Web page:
Professional Society Issues Pregnancy-related COVID Guidance Co-authored by Yale OB/GYN Professor
The International Society for Ultrasound in Obstetrics and Gynecology (ISUOG) has released a guideline on management of COVID in pregnancy. Joshua Copel, professor and vice chair of obstetrics, gynecology, and reproductive sciences—and past president of ISUOG—is a co-author.
Fetal Care Team Heals Baby Boy
When Lauren McDonough began experiencing contractions midway into her first pregnancy, her doctor suspected that everyday stress might be the cause. But, says McDonough, when those contractions became her “constant companion,” her stress turned into real worry.Source: Yale Medicine
$1.8 Million Granted to Yale School of Public Health to Study Effectiveness of HPV Vaccine
A $1.8 million National Institutes of Health grant will help researchers at the Yale School of Public Health shed light on the real-world effectiveness of the Human Papillomavirus (HPV) vaccine. Results of this study can ultimately help to maximize the vaccine’s impact on several types of cancer.
Yale partners with Ghana to eliminate mother-to-child HIV transmission
Yale University is collaborating with the government of Ghana and other high-profile organizations to eliminate mother-to-child transmission of HIV in Ghana. President John Dramani Mahama has announced the formation of a global consortium that also includes IBM, The ONE Campaign to prevent poverty and disease, and several local partners in Ghana.
Doctors seeing success in HPV vaccine against cancers
(WTNH) – The only vaccine to prevent cancer has been on the market for a number of years, but doctors are now seeing the actual generation benefiting. It’s the HPV vaccine, which can prevent cervical cancer and it’s proving to be extremely effective. Doctor Elena Ratner, a gynecologic oncologist at Yale Cancer Center and Smilow Hospital says success is being seen as a result of Gardasil 9, the vaccine to prevent HPV, which is a sexually-transmitted disease that can lead to cancers.Source: WTNH
The Important Work of Dr. Harvey Kliman and Why His Research Matters in 2022
Today we welcome Dr. Harvey Kliman to the podcast. He graciously spends time with us diving into why his research is important to those who have experienced infertility, or pregnancy and infant loss, why it's not often not prioritized in the world of research and what he feels like are large barriers in our healthcare system today. Thank you to Dr. Kliman for coming to the podcast to share the data, science and research that gives loss families information, and at times, closure, when they otherwise had none. We are so thankful for your work in the world, Dr. Kliman. If you have experienced pregnancy or infant loss and would like to contact Dr. Kliman and his team to investigate your case further, you can find more information here: https://medicine.yale.edu/obgyn/kliman/placenta/pregnancyloss/Source: Ripples Through Waves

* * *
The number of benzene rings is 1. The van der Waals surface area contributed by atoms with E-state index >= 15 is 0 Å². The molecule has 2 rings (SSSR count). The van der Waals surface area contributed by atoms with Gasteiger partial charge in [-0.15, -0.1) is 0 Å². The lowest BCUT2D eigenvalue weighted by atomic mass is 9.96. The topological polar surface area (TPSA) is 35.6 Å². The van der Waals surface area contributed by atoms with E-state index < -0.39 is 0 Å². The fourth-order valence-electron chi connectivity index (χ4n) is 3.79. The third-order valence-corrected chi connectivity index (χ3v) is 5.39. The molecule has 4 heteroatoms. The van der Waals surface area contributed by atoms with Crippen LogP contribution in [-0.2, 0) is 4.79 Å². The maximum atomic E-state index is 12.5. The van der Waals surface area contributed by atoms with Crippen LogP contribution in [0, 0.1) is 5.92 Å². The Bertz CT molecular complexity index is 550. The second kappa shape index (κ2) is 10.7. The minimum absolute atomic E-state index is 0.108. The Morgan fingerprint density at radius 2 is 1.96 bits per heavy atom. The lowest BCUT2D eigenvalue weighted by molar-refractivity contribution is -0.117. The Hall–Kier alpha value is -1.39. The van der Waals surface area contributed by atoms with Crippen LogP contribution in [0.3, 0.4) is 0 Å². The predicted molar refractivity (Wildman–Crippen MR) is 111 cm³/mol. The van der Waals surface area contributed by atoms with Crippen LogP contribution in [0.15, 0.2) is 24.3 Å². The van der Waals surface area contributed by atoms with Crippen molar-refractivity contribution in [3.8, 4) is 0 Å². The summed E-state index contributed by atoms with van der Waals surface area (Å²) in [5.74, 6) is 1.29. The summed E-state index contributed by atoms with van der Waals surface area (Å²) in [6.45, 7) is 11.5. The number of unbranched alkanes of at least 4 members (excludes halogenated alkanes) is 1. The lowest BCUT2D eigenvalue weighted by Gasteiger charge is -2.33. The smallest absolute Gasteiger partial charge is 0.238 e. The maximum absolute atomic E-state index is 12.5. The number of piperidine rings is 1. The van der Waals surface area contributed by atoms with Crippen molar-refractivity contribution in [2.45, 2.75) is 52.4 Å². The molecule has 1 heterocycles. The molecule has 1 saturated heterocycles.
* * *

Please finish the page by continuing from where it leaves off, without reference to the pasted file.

Building Momentum: WHRY's Undergraduate Fellows Advance Women's Health
Women’s Health Research at Yale mentors undergraduate students as well as graduate students and rising junior faculty members to ensure that the next generation of scientists and medical providers fully account for the health needs of women and sex-and-gender differences affecting health. Here are a few examples of what our former undergraduate fellows are up to now.
Yale Physicians Share the Symptoms of Ovarian Cancer
September is ovarian cancer awareness month and while ovarian cancer is rare, the survival rate is low. Ovarian cancer is not easily detectable in its early stages. According to the American Cancer Society, the most common symptoms include bloating, pelvic-abdominal pain, and urinary symptoms. News 8 spoke with co-directors of the Sexual Intimacy and Menopause Program at Smilow Cancer Hospital in New Haven.Source: WTNH
Ideal gestational weight gain varies by pre-pregnancy BMI in twin pregnancy
For people giving birth to twins, the gestational weight gain range with the lowest risk for adverse perinatal outcomes was similar among those with a pre-pregnancy BMI of underweight or normal weight. However, the ideal range for gestational weight gain (GWG) for twin pregnancy decreased with each successively higher BMI category, data in JAMA Network Open showed. The data suggest that the current United States Institute of Medicine GWG recommendations should be lower.Source: Healio
Using Particles That Are Smaller Than the Head of a Pin to Treat Cancer
Thanks in part to research begun more than a decade ago with funding from Women’s Health Research at Yale, Dr. W. Mark Saltzman is working with colleagues on a way to deploy effective cancer-fighting medication safely with the help of nanoparticles.